Burgess, Robin and Venables, Tony (2004) Towards a microeconomics of growth. World Bank policy research working paper , 3257. World Bank, Washington, DC.Full text not available from this repository.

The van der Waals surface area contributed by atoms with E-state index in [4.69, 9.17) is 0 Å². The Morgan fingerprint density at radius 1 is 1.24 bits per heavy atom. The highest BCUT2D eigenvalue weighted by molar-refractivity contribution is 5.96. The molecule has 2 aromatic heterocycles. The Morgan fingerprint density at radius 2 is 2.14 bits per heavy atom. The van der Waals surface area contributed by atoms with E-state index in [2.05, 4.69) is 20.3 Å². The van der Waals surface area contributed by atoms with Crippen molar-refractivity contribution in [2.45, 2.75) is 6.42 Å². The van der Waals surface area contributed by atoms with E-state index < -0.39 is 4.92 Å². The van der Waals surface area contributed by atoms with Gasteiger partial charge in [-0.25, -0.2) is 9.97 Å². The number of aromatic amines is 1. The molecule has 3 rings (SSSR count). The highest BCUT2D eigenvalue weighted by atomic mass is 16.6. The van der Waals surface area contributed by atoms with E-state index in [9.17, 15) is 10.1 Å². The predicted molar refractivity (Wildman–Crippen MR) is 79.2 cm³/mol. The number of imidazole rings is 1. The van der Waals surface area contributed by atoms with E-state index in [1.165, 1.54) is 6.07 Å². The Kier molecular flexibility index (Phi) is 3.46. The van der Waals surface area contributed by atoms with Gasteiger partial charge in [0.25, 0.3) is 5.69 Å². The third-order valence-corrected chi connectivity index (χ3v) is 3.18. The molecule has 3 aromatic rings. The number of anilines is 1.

What drives growth at the microeconomic level? The authors divide the factors that determine a location's growth performance into two groups,"1st advantage"and"2nd advantage."The term 1st advantage refers to the conditions that provide the environment in which new activities can be profitably developed, including most of the factors on which traditional theory has focused, such as access to inputs (labor and capital), access to markets, provision of basic infrastructure, and the institutional environment. The term 2nd advantage refers to factors that increase returns to scale and can lead to cumulative causation processes. They may be acquired by learning, through technological spillovers, or by the development of thick markets of suppliers and local skills. The authors'analysis suggests that empirical investigation of the drivers of growth must shift down to a more microeconomic level. Such an analysis has become more feasible as data at the subnational level have become more available. By viewing recent empirical evidence on drivers of growth through their analytical framework, the authors are able to begin to sketch out a microeconomic agenda for growth. They emphasize that it is the manner in which 1st and 2nd advantages interact that shapes the pattern of development. The authors then turn to the example of how policy has affected manufacturing growth performance in India. They analyze links between the direction of state-level labor regulation and growth in the organized manufacturing sector, how state-led expansion of bank branches into rural areas has affected unregistered or informal manufacturing, and how the pre-reform technological capability of industries affected their response to liberalization in 1991. The analysis suggests that policy choices at the local level affect growth. Both theory and empirics need to downshift to the microeconomic level if we are to make advances in identifying specific means of encouraging innovation and growth.
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